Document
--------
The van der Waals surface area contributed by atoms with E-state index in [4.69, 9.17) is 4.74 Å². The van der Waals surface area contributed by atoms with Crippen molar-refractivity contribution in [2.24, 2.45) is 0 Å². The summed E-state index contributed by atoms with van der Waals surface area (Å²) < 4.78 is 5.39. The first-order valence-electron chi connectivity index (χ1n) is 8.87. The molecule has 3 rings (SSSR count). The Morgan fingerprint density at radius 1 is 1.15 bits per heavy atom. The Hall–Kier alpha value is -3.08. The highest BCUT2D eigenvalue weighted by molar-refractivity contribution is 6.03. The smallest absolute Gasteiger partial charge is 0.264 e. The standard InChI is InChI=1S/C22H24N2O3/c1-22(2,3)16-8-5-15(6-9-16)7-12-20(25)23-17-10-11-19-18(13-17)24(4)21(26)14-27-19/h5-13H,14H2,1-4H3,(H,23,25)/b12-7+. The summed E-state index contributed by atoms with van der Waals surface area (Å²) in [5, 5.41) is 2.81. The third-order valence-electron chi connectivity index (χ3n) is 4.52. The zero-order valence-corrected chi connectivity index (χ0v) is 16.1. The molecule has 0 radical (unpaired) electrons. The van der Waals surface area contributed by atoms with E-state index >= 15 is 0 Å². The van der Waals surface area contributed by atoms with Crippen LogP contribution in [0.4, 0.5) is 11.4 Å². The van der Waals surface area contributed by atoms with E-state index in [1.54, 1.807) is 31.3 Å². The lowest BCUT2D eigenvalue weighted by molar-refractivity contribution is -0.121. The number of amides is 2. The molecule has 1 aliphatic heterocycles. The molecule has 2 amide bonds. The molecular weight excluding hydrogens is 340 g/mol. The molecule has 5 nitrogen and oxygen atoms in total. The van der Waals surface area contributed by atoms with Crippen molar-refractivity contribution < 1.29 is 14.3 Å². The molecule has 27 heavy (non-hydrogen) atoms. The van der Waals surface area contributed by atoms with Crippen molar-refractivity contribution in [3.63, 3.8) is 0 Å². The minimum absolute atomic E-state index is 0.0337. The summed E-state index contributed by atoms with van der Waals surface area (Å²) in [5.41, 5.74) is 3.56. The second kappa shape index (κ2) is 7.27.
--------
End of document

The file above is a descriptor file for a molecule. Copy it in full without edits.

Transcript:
The van der Waals surface area contributed by atoms with E-state index in [4.69, 9.17) is 4.74 Å². The van der Waals surface area contributed by atoms with Crippen molar-refractivity contribution in [2.24, 2.45) is 0 Å². The summed E-state index contributed by atoms with van der Waals surface area (Å²) < 4.78 is 5.39. The first-order valence-electron chi connectivity index (χ1n) is 8.87. The molecule has 3 rings (SSSR count). The Morgan fingerprint density at radius 1 is 1.15 bits per heavy atom. The Hall–Kier alpha value is -3.08. The highest BCUT2D eigenvalue weighted by molar-refractivity contribution is 6.03. The smallest absolute Gasteiger partial charge is 0.264 e. The standard InChI is InChI=1S/C22H24N2O3/c1-22(2,3)16-8-5-15(6-9-16)7-12-20(25)23-17-10-11-19-18(13-17)24(4)21(26)14-27-19/h5-13H,14H2,1-4H3,(H,23,25)/b12-7+. The summed E-state index contributed by atoms with van der Waals surface area (Å²) in [5, 5.41) is 2.81. The third-order valence-electron chi connectivity index (χ3n) is 4.52. The zero-order valence-corrected chi connectivity index (χ0v) is 16.1. The molecule has 0 radical (unpaired) electrons. The van der Waals surface area contributed by atoms with E-state index >= 15 is 0 Å². The van der Waals surface area contributed by atoms with Crippen LogP contribution in [0.4, 0.5) is 11.4 Å². The van der Waals surface area contributed by atoms with E-state index in [1.54, 1.807) is 31.3 Å². The lowest BCUT2D eigenvalue weighted by molar-refractivity contribution is -0.121. The number of amides is 2. The molecule has 1 aliphatic heterocycles. The molecule has 2 amide bonds. The molecular weight excluding hydrogens is 340 g/mol. The molecule has 5 nitrogen and oxygen atoms in total. The van der Waals surface area contributed by atoms with Crippen molar-refractivity contribution < 1.29 is 14.3 Å². The molecule has 27 heavy (non-hydrogen) atoms. The van der Waals surface area contributed by atoms with Crippen molar-refractivity contribution in [3.63, 3.8) is 0 Å². The minimum absolute atomic E-state index is 0.0337. The summed E-state index contributed by atoms with van der Waals surface area (Å²) in [5.41, 5.74) is 3.56. The second kappa shape index (κ2) is 7.27.